The unexpected death of the incomparable Prince knocked me a little off balance, and I spent a day and a night reflecting on why that is. It is true that Prince’s music painted a colorful and inspirational canvas that embellished my formative years in a small, bland Illinois town. It is true that Purple Rain—the song, the album, and the movie—was an anthem for me and for my high school classmates in the 1980s as we embraced a more open and inclusive world and separated ourselves from our more traditional parents. And it is also very true that as we all cling to the pop culture of our youth, the loss of a childhood idol exposes our psyches to our own inevitable mortality. Yet why should the death of a person I never even met cause such sadness in my heart when I have suffered the tragic and personally devastating death of my own daughter?

That uncomfortable question floated around inside of my brain all day yesterday as I mourned the passing of my favorite pop star and as I shed my tears for a loss that is so much bigger than my own connection to his music. The world is far less colorful today than it was yesterday, before we all learned the sad truth of what it really sounds like when doves cry. But that question, it haunted me. It stayed wedged there between the dozens of articles and tributes I read about Prince. It lurked in the shadows of the music videos I watched. It breathed within the melodies of Prince’s beautiful, exhilarating, and provocative music that I listened to a long, long way past midnight. I felt guilty for owning such sorrow for Prince during those weepy and nostalgic hours, but I was compelled to pay some small tribute of the importance of Prince to the teenager I was. To give up one good night’s sleep seemed a small sacrifice to honor a man whose musical brilliance and irreverence for stark categories made me love him, and whose bold androgyny, unabashed support of female artists, and unapologetic commitment to being who he was opened my eyes up to a world far beyond the confines of my provincial, white, and conservative childhood.

But still. That question. How can the death of a pop star matter to me now? As I spent the night with that question, communing with Prince, enjoying the music of my youth, and lamenting the loss of so many years between the fourteen-year-old me and the forty-nine-year-old me, I cried for Mack. I cried for me. I cried for that fabulous, diminutive Prince, who could flat-out slay a guitar solo like a king, while rocking a pair of heels, a ruffled shirt, and a purple brocade jacket like a queen. Mack was there in all those tears, but her presence was not for the purpose of eliciting regret for my emotional reaction to the death of a pop star. Rather, she was there to give license to the depth of my sorrow at the end of a life of one of the most unique artists I have ever had the great pleasure to appreciate. Since losing Mack, I am more generous with my tears, I have more empathy, and I feel the sorrows in the world more keenly. But, of course, once again, I needed my girl to show me the way. Sometime, long after midnight, in a glassy-eyed, purple fog of exhaustion, Mack whispered in my head. She said, “I know why you’re so sad. Prince got a little bit in your teenager soul, and that’s a good thing, Momma Bear. And don’t worry, because surely you remember that purple is my favorite color, too.”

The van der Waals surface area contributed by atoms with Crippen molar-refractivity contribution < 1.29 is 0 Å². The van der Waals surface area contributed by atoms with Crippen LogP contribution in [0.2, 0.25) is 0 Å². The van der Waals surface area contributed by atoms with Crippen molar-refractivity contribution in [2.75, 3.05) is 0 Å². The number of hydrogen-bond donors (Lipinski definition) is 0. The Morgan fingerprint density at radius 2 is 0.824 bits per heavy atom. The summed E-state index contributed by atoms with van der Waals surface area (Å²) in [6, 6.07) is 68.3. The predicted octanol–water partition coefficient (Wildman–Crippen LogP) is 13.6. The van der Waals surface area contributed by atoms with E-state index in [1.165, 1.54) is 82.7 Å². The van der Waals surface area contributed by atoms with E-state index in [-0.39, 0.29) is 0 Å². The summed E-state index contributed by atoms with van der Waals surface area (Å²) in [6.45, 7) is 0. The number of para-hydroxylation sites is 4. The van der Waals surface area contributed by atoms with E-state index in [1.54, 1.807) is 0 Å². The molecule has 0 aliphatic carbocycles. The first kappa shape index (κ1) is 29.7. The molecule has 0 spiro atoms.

3 thoughts on “Purple

  1. Prince wasn’t someone I thought I related to because he came along long after my teenage years. Or so I thought; then in the days following his death I learned of the depth of his genius. His beautiful “Nothing Compares to You” sung by Annie Lennox always hits a chord in me. I think of the people I love when I hear that song. I never realized how many songs he’d written and how generous he was with his talent. Your reaction to Prince’s untimely death captured, in a personal way, the feelings felt by many.

    Liked by 1 person

Leave a Reply

Fill in your details below or click an icon to log in:

WordPress.com Logo

You are commenting using your WordPress.com account. Log Out /  Change )

Twitter picture

You are commenting using your Twitter account. Log Out /  Change )

Facebook photo

You are commenting using your Facebook account. Log Out /  Change )

Connecting to %s